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Int J Adolesc Med Health. 2011;23(3):223-7.

Hirschsprung's disease in the neurologically challenged child.

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Division of Pediatric Surgery, University of Stellenbosch, Tygerberg, South Africa.



The association between Hirschsprung's disease (HSCR) and central nervous system (CNS) anomalies and syndromes is interesting because of similar developmental pathways. In addition to associated syndromes (e.g., Trisomy 21), these include brain anomalies, mental retardation and growth, ear and hearing deformities, eye hypoplasia, and craniofacial abnormalities, suggesting an neurocristopathy. This group of patients present with neurological challenges and have special challenges in management especially in the older child and adolescent.


We retrospectively investigated 32 patients with significant HSCR-associated neurological challenges out of a local database of 555 HSCRs (6%). Data were analyzed with details of neurological problem, treatment, complications, and mortality. Long-term outcome was assessed clinically.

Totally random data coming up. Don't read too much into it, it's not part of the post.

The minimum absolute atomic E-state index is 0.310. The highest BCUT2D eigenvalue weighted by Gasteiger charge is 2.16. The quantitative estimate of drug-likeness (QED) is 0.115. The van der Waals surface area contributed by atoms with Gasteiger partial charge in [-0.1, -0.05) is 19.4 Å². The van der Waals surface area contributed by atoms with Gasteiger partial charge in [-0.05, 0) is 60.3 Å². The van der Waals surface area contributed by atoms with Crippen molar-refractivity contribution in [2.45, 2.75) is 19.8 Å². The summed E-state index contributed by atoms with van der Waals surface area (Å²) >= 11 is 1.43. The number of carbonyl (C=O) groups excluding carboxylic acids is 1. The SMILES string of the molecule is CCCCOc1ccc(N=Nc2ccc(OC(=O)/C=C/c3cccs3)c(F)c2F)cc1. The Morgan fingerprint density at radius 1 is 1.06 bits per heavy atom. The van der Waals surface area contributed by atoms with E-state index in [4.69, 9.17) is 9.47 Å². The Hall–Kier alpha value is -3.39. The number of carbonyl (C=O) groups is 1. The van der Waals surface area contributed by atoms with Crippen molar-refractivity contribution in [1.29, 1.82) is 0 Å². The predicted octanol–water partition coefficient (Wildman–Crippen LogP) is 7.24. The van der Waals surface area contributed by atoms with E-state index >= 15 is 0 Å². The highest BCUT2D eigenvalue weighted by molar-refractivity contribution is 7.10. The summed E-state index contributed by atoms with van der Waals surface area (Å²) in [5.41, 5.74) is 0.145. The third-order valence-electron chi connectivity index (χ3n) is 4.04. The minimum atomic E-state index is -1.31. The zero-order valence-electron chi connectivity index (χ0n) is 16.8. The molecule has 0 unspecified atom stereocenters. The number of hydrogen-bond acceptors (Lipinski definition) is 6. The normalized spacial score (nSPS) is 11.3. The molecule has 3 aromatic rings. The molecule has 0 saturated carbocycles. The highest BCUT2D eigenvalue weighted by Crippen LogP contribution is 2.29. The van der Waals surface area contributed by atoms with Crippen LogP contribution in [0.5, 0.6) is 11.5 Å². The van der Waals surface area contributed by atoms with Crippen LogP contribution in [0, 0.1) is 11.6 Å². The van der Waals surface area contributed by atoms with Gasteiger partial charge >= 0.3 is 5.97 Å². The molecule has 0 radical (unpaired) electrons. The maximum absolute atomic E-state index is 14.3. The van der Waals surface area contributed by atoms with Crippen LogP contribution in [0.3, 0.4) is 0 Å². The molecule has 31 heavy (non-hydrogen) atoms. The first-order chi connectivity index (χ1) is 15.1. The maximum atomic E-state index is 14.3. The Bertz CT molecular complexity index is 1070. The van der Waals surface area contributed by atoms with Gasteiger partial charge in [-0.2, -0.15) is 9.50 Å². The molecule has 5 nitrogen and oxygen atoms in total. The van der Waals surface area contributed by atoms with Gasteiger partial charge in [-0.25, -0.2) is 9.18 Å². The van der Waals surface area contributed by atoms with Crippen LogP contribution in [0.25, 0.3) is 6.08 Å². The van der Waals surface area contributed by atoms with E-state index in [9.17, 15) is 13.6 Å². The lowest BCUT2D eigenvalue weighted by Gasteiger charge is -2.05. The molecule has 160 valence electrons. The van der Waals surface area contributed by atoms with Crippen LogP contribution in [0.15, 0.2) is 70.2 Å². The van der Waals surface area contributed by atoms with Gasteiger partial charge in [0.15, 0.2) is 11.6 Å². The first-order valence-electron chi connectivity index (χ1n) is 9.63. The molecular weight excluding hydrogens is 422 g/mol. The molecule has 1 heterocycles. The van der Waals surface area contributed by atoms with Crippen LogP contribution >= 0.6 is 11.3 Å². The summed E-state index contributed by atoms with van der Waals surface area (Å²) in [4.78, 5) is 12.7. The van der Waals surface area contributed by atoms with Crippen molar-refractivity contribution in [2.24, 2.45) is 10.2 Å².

A total of 32 neurologically challenged children were studied. The male/female ratio was 1.7:1 and all ethnic groups were affected. Abnormalities and syndromes included Down (n = 16) and probable Mowat-Wilson (n = 2) syndromes. Other abnormalities included ophthalmic problems (n = 8), CNS and brain abnormalities (n = 8). Mortality (22%) was mostly related to enterocolitis, particularly in Trisomy 21, ophthalmic problems (n = 8), CNS and brain abnormalities (n = 8). Follow-up age range was 1-34 years (8 years, adolescence and beyond). The outcome was variable, concomitant medical problems were common. Several patients failed to achieve satisfactory continence.


The association of neurological difficulties in patients with HSCR presents many challenges. Management could involve the exploration and evaluation of alternative treatment choices.

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